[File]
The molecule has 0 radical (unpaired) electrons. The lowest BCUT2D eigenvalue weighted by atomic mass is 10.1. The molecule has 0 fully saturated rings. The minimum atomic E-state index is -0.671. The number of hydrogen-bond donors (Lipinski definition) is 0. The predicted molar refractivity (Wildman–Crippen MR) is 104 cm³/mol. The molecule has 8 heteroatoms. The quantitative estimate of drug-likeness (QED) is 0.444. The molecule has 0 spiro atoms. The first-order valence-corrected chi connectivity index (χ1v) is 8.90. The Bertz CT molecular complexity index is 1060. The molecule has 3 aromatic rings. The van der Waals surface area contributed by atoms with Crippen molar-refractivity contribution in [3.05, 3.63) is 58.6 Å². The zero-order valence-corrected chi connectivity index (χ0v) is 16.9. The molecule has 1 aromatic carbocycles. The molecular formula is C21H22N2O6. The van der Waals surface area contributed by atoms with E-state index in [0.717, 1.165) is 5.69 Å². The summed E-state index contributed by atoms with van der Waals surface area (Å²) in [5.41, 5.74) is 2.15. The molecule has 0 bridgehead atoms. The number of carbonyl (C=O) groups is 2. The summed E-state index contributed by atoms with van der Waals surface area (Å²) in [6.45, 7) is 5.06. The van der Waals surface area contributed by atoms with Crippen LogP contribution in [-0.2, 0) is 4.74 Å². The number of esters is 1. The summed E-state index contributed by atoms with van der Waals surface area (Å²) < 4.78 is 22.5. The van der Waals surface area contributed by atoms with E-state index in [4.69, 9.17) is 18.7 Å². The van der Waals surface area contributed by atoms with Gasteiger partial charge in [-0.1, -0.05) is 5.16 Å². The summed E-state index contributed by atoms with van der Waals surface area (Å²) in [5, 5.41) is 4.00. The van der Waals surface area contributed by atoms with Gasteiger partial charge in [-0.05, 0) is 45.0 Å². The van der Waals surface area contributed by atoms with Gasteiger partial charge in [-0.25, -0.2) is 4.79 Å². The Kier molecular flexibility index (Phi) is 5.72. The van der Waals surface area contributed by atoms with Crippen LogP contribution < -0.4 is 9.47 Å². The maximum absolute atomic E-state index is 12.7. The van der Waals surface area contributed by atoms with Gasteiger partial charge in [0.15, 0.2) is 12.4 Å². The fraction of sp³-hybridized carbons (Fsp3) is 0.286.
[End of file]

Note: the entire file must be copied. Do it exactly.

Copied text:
The molecule has 0 radical (unpaired) electrons. The lowest BCUT2D eigenvalue weighted by atomic mass is 10.1. The molecule has 0 fully saturated rings. The minimum atomic E-state index is -0.671. The number of hydrogen-bond donors (Lipinski definition) is 0. The predicted molar refractivity (Wildman–Crippen MR) is 104 cm³/mol. The molecule has 8 heteroatoms. The quantitative estimate of drug-likeness (QED) is 0.444. The molecule has 0 spiro atoms. The first-order valence-corrected chi connectivity index (χ1v) is 8.90. The Bertz CT molecular complexity index is 1060. The molecule has 3 aromatic rings. The van der Waals surface area contributed by atoms with Crippen molar-refractivity contribution in [3.05, 3.63) is 58.6 Å². The zero-order valence-corrected chi connectivity index (χ0v) is 16.9. The molecule has 1 aromatic carbocycles. The molecular formula is C21H22N2O6. The van der Waals surface area contributed by atoms with E-state index in [0.717, 1.165) is 5.69 Å². The summed E-state index contributed by atoms with van der Waals surface area (Å²) in [5.41, 5.74) is 2.15. The molecule has 0 bridgehead atoms. The number of carbonyl (C=O) groups is 2. The summed E-state index contributed by atoms with van der Waals surface area (Å²) in [6.45, 7) is 5.06. The van der Waals surface area contributed by atoms with Crippen LogP contribution in [-0.2, 0) is 4.74 Å². The number of esters is 1. The summed E-state index contributed by atoms with van der Waals surface area (Å²) < 4.78 is 22.5. The van der Waals surface area contributed by atoms with E-state index in [4.69, 9.17) is 18.7 Å². The van der Waals surface area contributed by atoms with Gasteiger partial charge in [-0.1, -0.05) is 5.16 Å². The summed E-state index contributed by atoms with van der Waals surface area (Å²) in [5, 5.41) is 4.00. The van der Waals surface area contributed by atoms with Gasteiger partial charge in [-0.05, 0) is 45.0 Å². The van der Waals surface area contributed by atoms with Gasteiger partial charge in [-0.25, -0.2) is 4.79 Å². The Kier molecular flexibility index (Phi) is 5.72. The van der Waals surface area contributed by atoms with Crippen LogP contribution < -0.4 is 9.47 Å². The maximum absolute atomic E-state index is 12.7. The van der Waals surface area contributed by atoms with Gasteiger partial charge in [0.15, 0.2) is 12.4 Å². The fraction of sp³-hybridized carbons (Fsp3) is 0.286.